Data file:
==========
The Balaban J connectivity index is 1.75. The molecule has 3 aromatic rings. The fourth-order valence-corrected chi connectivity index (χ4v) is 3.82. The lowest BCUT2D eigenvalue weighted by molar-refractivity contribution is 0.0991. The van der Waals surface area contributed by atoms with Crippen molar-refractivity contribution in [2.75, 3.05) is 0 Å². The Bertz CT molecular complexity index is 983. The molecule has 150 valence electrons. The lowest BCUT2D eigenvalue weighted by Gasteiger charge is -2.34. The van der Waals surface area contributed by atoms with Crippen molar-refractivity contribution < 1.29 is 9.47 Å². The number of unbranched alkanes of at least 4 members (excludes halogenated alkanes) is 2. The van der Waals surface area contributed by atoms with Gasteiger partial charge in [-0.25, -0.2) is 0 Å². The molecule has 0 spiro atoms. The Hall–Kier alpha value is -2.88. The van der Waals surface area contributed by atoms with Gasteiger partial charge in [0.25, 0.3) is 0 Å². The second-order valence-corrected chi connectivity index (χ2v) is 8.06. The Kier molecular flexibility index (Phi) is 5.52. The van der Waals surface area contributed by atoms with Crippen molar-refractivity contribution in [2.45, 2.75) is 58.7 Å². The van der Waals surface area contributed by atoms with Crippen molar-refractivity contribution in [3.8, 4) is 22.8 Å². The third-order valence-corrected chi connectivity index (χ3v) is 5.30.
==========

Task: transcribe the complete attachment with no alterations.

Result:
The Balaban J connectivity index is 1.75. The molecule has 3 aromatic rings. The fourth-order valence-corrected chi connectivity index (χ4v) is 3.82. The lowest BCUT2D eigenvalue weighted by molar-refractivity contribution is 0.0991. The van der Waals surface area contributed by atoms with Crippen molar-refractivity contribution in [2.75, 3.05) is 0 Å². The Bertz CT molecular complexity index is 983. The molecule has 150 valence electrons. The lowest BCUT2D eigenvalue weighted by Gasteiger charge is -2.34. The van der Waals surface area contributed by atoms with Crippen molar-refractivity contribution < 1.29 is 9.47 Å². The number of unbranched alkanes of at least 4 members (excludes halogenated alkanes) is 2. The van der Waals surface area contributed by atoms with Gasteiger partial charge in [-0.25, -0.2) is 0 Å². The molecule has 0 spiro atoms. The Hall–Kier alpha value is -2.88. The van der Waals surface area contributed by atoms with Gasteiger partial charge in [0.25, 0.3) is 0 Å². The second-order valence-corrected chi connectivity index (χ2v) is 8.06. The Kier molecular flexibility index (Phi) is 5.52. The van der Waals surface area contributed by atoms with Crippen molar-refractivity contribution in [2.45, 2.75) is 58.7 Å². The van der Waals surface area contributed by atoms with Crippen molar-refractivity contribution in [3.8, 4) is 22.8 Å². The third-order valence-corrected chi connectivity index (χ3v) is 5.30.